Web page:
Other highlights include: “Far Away from Home”, a trumpet-enhanced retro tune, complete with the “pada-pa-pa” and “doo-doo-doo” vocals that make such songs so whimsical and sunny. “Everything” is lugubrious in both theme and musicality, with the opening lines ably describing a lazy afternoon: “It’s been three long years since Sunday / The clock has almost melted away / And every minute lasts like Sunday / And every second so unkind”. O’Neill comes off as coquettish on “Command”, childlike on the pretty, sing-song “I Can See You”, and then switches gears on the techno waltz “Émigré”, as her and guest vocalist Vinny Miller’s vocals melt away, barely sounding decipherable in the mix. “You Don’t Know”, written by Anderson, comes closest to sounding like Lush, the most guitar-driven song on the album, while Anderson’s “Underage” is an homage to Chris Acland, managing to sound heartfelt without getting ham-fisted. The hidden track “Keep It That Way” is a cute little accordion-accompanied duet between O’Neill and Departure Lounge singer Tim Keegan that sounds like a bohemian stroll in the park (Keegan and O’Neill also duet on Departure Lounge’s recent album Too Late to Die Young).


There are three songs that manage to stand above the rest, representing the best mix of synth and traditional pop-rock. “Tegan”, which means “beautiful little things” in Cornish, is a beautiful little thing, indeed, combining layers of synths and vocal harmonies, backwards guitar, and a relentless drumbeat, as O’Neill esoteric lyrics (“Ornaments are monuments to me”). “Feels Like Summer” lives up to its title, borrowing a small sample from “Mony Mony” to create a song that’s just as catchy (the video for “Feels Like Summer” is on the CD as in the form of a QuickTime clip). Sing-Sing then go completely ‘80s on us on “Panda Eyes”, an entrancing, spacey song that has you picturing a cheesy music video circa 1983 in your mind as the synthesizers drone, the drum machine thumps away, and O’Neill provides her own Alison Goldfrapp-styled vocal acrobatics. What’s the song about? According to the band, “it’s a fantasy situation where a girl who lives on the moon and commutes to Earth everyday, wakes up with a dreadful hangover and has to face the day with her aching head and her ‘panda eyes’.” Hey, I’ll take that kind of lyrical theme over something like, say, Papa Roach or Nickelback any time.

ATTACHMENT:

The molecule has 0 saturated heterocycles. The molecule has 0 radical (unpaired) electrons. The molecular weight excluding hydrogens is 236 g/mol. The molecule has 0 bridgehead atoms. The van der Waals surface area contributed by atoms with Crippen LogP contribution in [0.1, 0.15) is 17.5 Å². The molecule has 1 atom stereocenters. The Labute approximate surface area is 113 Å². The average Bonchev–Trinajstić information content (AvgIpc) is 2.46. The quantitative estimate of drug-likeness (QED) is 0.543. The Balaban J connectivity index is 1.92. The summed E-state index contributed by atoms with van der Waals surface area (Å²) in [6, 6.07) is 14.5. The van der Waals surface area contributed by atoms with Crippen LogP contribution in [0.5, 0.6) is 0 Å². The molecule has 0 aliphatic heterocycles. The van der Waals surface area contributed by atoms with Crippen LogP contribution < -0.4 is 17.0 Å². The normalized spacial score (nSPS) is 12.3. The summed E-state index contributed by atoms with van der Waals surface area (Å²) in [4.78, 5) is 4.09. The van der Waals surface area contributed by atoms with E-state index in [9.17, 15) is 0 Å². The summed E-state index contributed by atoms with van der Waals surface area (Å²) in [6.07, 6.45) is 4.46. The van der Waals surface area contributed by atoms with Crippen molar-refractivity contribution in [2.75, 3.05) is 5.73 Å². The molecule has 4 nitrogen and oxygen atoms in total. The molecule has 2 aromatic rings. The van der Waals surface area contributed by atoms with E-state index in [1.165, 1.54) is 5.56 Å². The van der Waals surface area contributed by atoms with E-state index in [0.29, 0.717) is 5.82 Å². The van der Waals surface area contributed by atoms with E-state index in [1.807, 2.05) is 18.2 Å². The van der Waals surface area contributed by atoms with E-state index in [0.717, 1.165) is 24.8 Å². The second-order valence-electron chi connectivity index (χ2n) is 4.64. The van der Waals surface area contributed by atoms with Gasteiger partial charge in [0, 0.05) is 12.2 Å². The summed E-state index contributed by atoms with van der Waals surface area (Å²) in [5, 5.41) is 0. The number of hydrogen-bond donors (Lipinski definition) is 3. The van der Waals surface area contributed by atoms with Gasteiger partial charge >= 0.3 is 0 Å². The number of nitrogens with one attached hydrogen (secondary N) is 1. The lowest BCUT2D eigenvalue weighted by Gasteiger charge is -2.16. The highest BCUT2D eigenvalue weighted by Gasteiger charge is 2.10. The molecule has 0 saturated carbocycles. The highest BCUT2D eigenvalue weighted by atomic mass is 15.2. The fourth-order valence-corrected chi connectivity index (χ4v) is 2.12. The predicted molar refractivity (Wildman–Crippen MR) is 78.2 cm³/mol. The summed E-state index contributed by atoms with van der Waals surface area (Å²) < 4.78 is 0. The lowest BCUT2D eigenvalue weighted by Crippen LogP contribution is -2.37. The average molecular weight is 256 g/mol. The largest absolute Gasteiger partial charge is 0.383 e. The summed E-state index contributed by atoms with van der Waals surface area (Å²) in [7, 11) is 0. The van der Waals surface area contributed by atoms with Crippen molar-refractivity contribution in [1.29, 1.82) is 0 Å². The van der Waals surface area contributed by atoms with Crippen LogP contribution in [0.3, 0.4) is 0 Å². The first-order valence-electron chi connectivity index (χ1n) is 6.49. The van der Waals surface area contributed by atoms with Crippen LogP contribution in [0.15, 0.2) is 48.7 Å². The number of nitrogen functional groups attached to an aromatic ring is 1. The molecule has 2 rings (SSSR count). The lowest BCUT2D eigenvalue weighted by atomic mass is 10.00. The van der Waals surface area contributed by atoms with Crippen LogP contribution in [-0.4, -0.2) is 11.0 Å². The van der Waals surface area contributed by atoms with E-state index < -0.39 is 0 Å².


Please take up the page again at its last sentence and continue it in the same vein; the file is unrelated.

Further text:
The Joy of Sing-Sing isn’t deep music, and can start to sound awfully flighty during its 53-minute duration, but it’s not entirely lightweight either, thankfully. With this strong debut album, Lisa O’Neill emerges as a top-flight vocalist, Emma Anderson shows she’s ready to leave the Lush Sound behind her, and Sing-Sing show us all that there’s the potential of plenty of good stuff ahead.

Adrien Begrand has been writing for PopMatters since 2002, and has been writing his monthly metal column Blood & Thunder since 2005. His writing has also appeared in Metal Edge, Sick Sounds, Metallian, graphic novelist Joel Orff's Strum and Drang: Great Moments in Rock 'n' Roll, Knoxville Voice, The Kerouac Quarterly, JackMagazine.com, StylusMagazine.com, and StaticMultimedia.com. A contributing writer for Decibel, Terrorizer, and Dominion magazines and senior writer for Hellbound, he resides, blogs, and does the Twitter thing in Saskatoon, Saskatchewan, Canada.